“You can kill the dreamer, but you can’t kill the dream”
-Martin Luther King Jnr
She had the eerie premonition of her impending death. But she decided to move out on that fateful day, braving the odds and ultimately paid the supreme sacrifice. For Kudirat Abiola, the heroine of democracy, it was all borne out of her uncommon love, not just for her then incarcerated husband, Chief Moshood Abiola (of blessed memory) but for her fatherland- the country called Nigeria. Specifically, it was for the enthronement of the dictates of democracy in Africa’s most populous nation.
It has been some 23 nebulous years after the tragedy but one can only imagine the heart-rending trauma her seven children went through in those dark days of the Abacha-led military dictatorship. With their famous father in the gulag, losing their mother in that despicable and heartless manner, at the hands of the cruel, callous and conscienceless killers riles beyond tears!
Comforting as the declaration of Kudirat, their mother as a martyr of democracy; with her name inscribed in the Hall of Fame, as well as June 12 now recognized as the Democracy Day in memory of their late father’s frozen electoral victory at the 1993 presidential polls may be, the pain still runs even deeper into the marrows, knowing that justice is yet to served. Worse still, that the mindless murders still breathe the air as free men!
What matter to us as individuals and the country are the moral and political lessons to learn from the unfortunate events. To do so, we have to glean from the memories recounted as described by Dr Joe Okei-Odumakin, Founder of the Women Arise for Change initiative. Incidentally, she was with the Alhaja Kudirat Abiola and it was just few minutes of dropping off from the car with Kudirat that she was assassinated. That was on the 4th of June, 1996.
She had this to say at the 23rd Anniversary event recently held at the Abiola compound in Ikeja, Lagos: “Yes, it is already 23 whole years that our Heroine of Democracy and epitome of enduring courage, Alhaja Kudirat Abiola passed on to the great beyond, albeit, abruptly. Just like yesterday, we remember with sad memories the way and manners our champion of democratic struggles was gunned down by some assassins.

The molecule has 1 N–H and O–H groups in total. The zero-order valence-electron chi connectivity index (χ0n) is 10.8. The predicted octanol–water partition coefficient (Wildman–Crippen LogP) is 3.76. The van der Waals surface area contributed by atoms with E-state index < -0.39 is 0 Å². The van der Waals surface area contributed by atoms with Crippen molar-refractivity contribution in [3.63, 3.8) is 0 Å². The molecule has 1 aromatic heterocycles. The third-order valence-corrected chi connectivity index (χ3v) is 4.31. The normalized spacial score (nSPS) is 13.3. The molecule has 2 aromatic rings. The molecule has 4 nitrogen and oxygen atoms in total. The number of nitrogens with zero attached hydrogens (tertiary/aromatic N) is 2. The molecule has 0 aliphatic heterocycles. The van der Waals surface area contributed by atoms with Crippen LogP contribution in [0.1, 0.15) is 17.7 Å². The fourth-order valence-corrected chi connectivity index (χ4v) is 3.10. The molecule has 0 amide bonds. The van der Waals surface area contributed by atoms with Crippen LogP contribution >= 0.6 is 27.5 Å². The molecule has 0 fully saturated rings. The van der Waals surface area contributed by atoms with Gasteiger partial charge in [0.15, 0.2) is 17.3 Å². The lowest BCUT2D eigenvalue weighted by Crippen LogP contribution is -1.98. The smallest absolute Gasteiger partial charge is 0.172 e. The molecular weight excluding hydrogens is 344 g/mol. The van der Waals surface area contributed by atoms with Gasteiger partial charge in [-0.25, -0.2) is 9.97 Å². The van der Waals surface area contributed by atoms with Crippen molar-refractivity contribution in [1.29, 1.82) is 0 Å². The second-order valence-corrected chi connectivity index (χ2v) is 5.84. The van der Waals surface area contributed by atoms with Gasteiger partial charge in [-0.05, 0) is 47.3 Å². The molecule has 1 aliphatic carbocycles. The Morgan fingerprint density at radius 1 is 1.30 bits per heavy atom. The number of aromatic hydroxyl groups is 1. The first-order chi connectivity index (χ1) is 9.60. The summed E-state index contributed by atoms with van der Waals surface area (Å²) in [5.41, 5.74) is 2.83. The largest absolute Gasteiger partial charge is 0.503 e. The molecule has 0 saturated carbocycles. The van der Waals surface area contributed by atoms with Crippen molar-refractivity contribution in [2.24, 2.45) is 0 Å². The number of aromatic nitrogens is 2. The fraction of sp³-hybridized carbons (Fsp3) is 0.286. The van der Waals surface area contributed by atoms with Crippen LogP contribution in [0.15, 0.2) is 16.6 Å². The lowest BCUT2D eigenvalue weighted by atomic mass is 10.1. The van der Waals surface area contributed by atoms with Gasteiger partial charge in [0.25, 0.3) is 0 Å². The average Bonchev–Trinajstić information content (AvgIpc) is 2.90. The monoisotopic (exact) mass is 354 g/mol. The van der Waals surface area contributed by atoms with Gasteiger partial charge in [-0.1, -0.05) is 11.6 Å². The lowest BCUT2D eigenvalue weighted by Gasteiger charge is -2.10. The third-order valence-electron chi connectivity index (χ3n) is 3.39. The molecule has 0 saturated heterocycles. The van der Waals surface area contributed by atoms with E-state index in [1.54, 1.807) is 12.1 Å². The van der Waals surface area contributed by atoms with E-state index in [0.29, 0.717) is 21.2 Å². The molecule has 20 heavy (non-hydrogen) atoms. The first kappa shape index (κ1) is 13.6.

“Alhaja Kudirat was courage personified. She stood as a colossus among the army of democracy who stoutly resisted the unjust diktat that culminated in the annulment of June 12 elections. She displayed uncommon courage, virtue and doggedness where many men turned to jellies at the sight of gun or money. She roared like a thunder at many pro-democracy gatherings insisting that the right thing be done in our nation.
She added: “Her death was necessitated by her consistent insistence on due process and strong belief in tenets of democracy in the struggle for the restoration of her husband’s stolen mandate, as the duly elected president of Nigeria in 1993.
“Late Chief MKO Abiola was equally poisoned while in custody of the federal government, owing to his resolve not to renounce his victory at the polls adjudged nationally and internationally as the most credible, free and fair elections in the annals of Nigeria’s democracy till date”. Odumakin also emphasized on the need for the government to do all in its powers to free Leah Sharibu and some Chibok girls still held in captivity.